I have never ever seen a more focused Isaac as when he faced those challenges.  Never have I been more self-conscious of my own inability to freely give all to my task.  And never have I been more amazed too watch.

I have said it once, and I will say it again.  My son is a miracle.

Maybe it was because we were in nature--awesome creation upon awesome creation--that is why this all stood out like it had been highlighted in neon yellow.  Isaac was the awesome cherry creation on the very top of a glorious sundae of inspiration. 

I watched my son climb across those tightropes, never taking his eyes off of the next goal--the platform at the end.  I watched as he scaled 100's of stone steps, uneven, and wide even for adult sized legs, not looking back.  I listened, after having conquered the obstacles, as he freely shouted as he and our guide zipped down a final 500 feet of line over a lake and a field:  "THIIIIIISSS    ISSSSS   AWESOMMMMEEE!!!!!"

Yes, Isaac, it was.  And so are you.

Isaac and I at Old Man's Cave

Ready for action!  Show me those ziplining muscles!

Exploring with big bro Ethan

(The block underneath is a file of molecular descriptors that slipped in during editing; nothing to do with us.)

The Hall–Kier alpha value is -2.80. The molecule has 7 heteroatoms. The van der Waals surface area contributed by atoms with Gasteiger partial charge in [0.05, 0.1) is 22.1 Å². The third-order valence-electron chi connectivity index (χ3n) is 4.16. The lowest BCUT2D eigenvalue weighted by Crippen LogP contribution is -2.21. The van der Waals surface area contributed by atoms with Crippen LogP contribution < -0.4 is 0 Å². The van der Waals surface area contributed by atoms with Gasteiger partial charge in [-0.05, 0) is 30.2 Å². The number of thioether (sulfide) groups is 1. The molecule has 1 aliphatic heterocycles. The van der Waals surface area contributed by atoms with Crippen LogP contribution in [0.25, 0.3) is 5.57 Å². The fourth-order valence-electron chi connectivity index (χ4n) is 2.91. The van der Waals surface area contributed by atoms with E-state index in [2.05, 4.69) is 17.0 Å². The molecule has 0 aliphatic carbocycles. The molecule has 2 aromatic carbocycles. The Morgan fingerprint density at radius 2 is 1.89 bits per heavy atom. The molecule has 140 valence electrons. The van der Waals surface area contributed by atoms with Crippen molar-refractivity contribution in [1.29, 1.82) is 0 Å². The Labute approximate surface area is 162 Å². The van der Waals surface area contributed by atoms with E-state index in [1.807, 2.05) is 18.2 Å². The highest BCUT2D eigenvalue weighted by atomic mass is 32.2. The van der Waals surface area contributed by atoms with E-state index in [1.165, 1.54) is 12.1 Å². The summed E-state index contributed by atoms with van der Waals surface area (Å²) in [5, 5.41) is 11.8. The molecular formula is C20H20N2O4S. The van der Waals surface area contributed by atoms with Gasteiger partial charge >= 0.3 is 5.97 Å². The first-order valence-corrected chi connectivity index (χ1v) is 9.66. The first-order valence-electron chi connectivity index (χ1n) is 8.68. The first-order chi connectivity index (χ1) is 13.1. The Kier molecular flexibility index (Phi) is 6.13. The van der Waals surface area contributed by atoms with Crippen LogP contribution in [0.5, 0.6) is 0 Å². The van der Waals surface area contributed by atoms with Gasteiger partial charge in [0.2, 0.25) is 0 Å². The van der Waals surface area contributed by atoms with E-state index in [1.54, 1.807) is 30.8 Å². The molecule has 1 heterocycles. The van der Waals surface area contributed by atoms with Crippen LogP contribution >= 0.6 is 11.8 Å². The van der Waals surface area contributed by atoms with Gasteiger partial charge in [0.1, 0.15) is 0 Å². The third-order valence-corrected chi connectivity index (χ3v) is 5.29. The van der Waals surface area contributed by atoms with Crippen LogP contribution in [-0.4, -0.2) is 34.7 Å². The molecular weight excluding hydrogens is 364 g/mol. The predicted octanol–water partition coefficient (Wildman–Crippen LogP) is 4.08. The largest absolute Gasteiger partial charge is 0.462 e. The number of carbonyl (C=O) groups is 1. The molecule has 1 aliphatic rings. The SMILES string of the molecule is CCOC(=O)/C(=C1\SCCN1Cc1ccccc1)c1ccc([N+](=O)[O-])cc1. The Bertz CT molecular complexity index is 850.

Friday, September 2, 2011


There are approximately 42 Matchbox and/or Hot Wheels vehicles scattered on my kitchen table.  A small firehouse from a village play set sits in the midst of them.  These little cars look like they have made a holy journey to a mecca of sorts...they circle the firehouse awaiting a command from Isaac.  He sits above them, perched and ready to begin...

"Welcome."  I hear Isaac say in a calm, steady voice.  I turn my head to see what he's up to. He continues..."Welcome.  TO THE PARTY!!!!"  His little legs begin to swing with excitement as he lifts each car and makes them do a little dance of joy, accompanied with a different voice.  A silver 4x4 has a deep timbre and says, "YAHOO!"  A tiny yellow hatchback says with a high pitched squeal, "Yippee!!!"  I watch in awe, smiling, as each car or vehicle expresses their happiness at this Firehouse Party Isaac is throwing. 

After his celebration, Isaac turns around on the kitchen bench and asks me.  "Can I bring the party to Hocking Hills?"  I almost spit out my coffee with a laugh.  He has no idea how hilarious that sounds. 

This is our first time to Hocking Hills.  It's going to be a laid back, explorational, and hopefully relaxing weekend with my husband's side of the family.  It's also going to be a weekend away with my hubby before he heads out the day after we get back, for Hong Kong and China once again.  I'm picturing a weekend full of shorts and t-shirts, no make-up, bonfires at a state park, and maybe some shopping or hiking. picturing a party.  A BIG one.

I hug him and tell him how much he makes me happy.  "Mommy, can I bring my cars?"  I tell him yes.  He decides to take them all, and proceeds to pour them into his suitcase.  "Let's pick a few to take, okay?"  I assure him the party will be just as fun with a few as it will with a bazillion. 

This weekend is about quality, not quantity.  I know once we get there, Isaac will appreciate that kind of a party.  I will too.